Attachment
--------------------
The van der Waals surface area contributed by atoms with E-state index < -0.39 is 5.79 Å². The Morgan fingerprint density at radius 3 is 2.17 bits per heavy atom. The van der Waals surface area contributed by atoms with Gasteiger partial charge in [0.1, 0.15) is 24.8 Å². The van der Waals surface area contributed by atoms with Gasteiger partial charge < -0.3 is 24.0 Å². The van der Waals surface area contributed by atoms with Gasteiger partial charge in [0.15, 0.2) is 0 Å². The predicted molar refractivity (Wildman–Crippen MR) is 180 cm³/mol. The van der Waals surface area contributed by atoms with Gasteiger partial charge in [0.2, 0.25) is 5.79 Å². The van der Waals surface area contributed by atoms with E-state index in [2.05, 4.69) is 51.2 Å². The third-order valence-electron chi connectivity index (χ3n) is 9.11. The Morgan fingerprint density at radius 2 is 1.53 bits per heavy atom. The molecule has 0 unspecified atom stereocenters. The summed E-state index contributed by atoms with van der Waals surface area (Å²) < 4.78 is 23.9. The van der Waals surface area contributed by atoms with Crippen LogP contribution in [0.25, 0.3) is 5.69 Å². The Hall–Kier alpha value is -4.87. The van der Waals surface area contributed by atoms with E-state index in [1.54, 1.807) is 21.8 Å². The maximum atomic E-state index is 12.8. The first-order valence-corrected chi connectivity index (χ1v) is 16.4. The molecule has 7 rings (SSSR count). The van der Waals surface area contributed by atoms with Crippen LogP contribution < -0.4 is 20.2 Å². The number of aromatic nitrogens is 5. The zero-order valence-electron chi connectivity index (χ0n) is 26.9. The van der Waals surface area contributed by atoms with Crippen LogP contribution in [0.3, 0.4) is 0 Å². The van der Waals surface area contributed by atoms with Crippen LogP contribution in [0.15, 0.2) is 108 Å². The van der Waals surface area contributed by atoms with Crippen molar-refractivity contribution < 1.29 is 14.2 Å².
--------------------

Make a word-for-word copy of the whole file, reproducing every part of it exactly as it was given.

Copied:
The van der Waals surface area contributed by atoms with E-state index < -0.39 is 5.79 Å². The Morgan fingerprint density at radius 3 is 2.17 bits per heavy atom. The van der Waals surface area contributed by atoms with Gasteiger partial charge in [0.1, 0.15) is 24.8 Å². The van der Waals surface area contributed by atoms with Gasteiger partial charge < -0.3 is 24.0 Å². The van der Waals surface area contributed by atoms with Gasteiger partial charge in [0.15, 0.2) is 0 Å². The predicted molar refractivity (Wildman–Crippen MR) is 180 cm³/mol. The van der Waals surface area contributed by atoms with Gasteiger partial charge in [0.2, 0.25) is 5.79 Å². The van der Waals surface area contributed by atoms with E-state index in [2.05, 4.69) is 51.2 Å². The third-order valence-electron chi connectivity index (χ3n) is 9.11. The Morgan fingerprint density at radius 2 is 1.53 bits per heavy atom. The molecule has 0 unspecified atom stereocenters. The summed E-state index contributed by atoms with van der Waals surface area (Å²) < 4.78 is 23.9. The van der Waals surface area contributed by atoms with Crippen LogP contribution in [0.25, 0.3) is 5.69 Å². The Hall–Kier alpha value is -4.87. The van der Waals surface area contributed by atoms with E-state index in [1.54, 1.807) is 21.8 Å². The maximum atomic E-state index is 12.8. The first-order valence-corrected chi connectivity index (χ1v) is 16.4. The molecule has 7 rings (SSSR count). The van der Waals surface area contributed by atoms with Crippen LogP contribution < -0.4 is 20.2 Å². The number of aromatic nitrogens is 5. The zero-order valence-electron chi connectivity index (χ0n) is 26.9. The van der Waals surface area contributed by atoms with Crippen LogP contribution in [0.3, 0.4) is 0 Å². The van der Waals surface area contributed by atoms with Crippen LogP contribution in [0.15, 0.2) is 108 Å². The van der Waals surface area contributed by atoms with Crippen molar-refractivity contribution < 1.29 is 14.2 Å².